The Club borrowed its crest and motto from John Pendennis, the Major and Pen. John, in his rise up the social ladder, first “had a gig with a man to drive him” but later on “his poor old mother had the happiness of seeing him from her bedroom window, to which her chair was rolled, her beloved John step into a close carriage of his own, a one-horse carriage, it is true, but with the arms of the family of Pendennis handsomely emblazoned on the panels.”
Major Arthur Pendennis, we are told, wore an elegant ring also “emblazoned with the famous arms of Pendennis.”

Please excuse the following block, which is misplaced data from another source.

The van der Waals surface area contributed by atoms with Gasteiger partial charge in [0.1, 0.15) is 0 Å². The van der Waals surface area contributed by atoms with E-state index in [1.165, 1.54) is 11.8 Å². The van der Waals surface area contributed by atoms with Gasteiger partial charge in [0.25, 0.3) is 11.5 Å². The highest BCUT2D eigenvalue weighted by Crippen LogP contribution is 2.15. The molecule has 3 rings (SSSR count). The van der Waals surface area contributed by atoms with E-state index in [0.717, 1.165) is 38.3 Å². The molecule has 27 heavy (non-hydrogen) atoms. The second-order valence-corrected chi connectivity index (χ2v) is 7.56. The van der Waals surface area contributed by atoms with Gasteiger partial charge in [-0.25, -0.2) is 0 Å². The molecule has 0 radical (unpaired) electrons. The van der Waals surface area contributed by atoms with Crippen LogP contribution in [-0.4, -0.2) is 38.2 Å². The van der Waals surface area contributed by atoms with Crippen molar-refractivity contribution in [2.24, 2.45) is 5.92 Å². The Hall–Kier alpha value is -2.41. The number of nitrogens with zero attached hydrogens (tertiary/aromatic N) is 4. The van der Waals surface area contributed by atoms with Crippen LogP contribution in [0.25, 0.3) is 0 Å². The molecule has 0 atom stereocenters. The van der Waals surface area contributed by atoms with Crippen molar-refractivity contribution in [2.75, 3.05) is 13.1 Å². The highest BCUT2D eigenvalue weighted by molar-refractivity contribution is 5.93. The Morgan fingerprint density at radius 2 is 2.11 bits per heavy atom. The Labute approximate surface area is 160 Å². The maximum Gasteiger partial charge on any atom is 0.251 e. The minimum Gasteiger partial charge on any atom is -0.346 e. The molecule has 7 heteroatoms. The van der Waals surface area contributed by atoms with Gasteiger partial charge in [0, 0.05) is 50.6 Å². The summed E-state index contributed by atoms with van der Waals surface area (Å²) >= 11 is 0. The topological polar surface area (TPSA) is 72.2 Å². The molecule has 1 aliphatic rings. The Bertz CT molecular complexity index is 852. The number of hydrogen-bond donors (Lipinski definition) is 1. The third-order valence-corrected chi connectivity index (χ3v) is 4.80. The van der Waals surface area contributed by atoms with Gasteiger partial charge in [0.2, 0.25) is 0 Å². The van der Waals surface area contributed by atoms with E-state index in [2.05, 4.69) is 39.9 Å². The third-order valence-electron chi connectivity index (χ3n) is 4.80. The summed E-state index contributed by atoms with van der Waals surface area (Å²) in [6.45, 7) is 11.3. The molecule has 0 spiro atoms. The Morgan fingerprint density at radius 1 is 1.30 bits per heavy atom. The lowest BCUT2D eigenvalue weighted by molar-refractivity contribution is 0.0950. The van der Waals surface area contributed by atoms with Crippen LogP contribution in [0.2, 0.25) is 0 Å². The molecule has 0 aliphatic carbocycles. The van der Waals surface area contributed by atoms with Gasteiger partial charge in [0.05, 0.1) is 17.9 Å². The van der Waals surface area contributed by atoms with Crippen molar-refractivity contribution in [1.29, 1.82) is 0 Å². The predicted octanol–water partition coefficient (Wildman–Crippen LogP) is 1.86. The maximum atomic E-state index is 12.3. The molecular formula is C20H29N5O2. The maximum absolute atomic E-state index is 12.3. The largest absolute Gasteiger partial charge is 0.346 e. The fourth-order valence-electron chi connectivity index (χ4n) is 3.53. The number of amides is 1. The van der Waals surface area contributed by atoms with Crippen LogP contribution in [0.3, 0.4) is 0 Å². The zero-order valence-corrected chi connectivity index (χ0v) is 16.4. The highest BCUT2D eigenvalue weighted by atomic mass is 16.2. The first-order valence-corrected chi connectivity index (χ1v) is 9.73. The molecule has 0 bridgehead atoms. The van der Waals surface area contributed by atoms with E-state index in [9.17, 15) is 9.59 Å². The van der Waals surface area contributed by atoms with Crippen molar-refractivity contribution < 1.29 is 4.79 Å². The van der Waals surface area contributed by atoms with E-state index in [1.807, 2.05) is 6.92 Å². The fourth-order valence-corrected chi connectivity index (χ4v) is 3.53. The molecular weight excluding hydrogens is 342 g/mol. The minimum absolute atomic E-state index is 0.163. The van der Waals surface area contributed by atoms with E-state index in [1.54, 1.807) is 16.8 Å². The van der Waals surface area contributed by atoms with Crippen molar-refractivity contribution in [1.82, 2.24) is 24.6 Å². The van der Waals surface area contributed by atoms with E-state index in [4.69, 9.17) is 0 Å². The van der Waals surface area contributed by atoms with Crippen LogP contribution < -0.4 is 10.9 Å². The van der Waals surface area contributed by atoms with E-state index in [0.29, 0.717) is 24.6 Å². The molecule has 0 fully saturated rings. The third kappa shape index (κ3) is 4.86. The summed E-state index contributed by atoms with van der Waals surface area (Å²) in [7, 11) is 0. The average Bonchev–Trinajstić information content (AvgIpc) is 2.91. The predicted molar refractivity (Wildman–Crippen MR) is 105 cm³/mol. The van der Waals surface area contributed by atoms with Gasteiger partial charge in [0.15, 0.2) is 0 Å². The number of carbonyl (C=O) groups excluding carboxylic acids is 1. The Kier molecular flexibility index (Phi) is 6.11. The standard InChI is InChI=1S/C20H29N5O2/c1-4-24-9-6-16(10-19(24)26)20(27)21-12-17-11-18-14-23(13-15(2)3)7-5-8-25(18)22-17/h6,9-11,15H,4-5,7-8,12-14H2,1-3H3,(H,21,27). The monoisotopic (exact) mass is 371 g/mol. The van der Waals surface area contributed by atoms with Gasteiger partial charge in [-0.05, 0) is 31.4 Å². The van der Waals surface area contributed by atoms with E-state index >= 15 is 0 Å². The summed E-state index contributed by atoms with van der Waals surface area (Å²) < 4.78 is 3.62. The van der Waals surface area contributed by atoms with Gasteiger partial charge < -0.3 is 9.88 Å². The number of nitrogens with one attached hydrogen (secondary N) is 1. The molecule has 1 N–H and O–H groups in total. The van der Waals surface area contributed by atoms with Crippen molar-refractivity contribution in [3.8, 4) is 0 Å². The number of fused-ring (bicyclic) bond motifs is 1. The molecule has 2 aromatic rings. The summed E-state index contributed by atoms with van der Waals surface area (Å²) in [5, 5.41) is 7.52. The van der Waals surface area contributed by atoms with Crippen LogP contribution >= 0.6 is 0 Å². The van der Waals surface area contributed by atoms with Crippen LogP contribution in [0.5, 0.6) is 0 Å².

And when John died and was buried in the abbey church of Clavering St. Mary’s, “a fair marble slab” was erected over his pew.
“On it you may see the Pendennis coat of arms and crest, an eagle looking toward the sun, with the motto ‘NEC TENUI PENNA,’ to the present day.”
The motto means, literally, “nor on weak wing” and has given rise to the oral tradition that it means that the members of the Club are high flyers. A more scholarly tradition identifies it as a fragment from an ode by the Latin poet Horace, the first two lines of which translate:
“On neither weak nor vulgar wing shall I be borne through liquid air.”
One can conclude that the two traditions converge, with the former having an ounce or two of truth.
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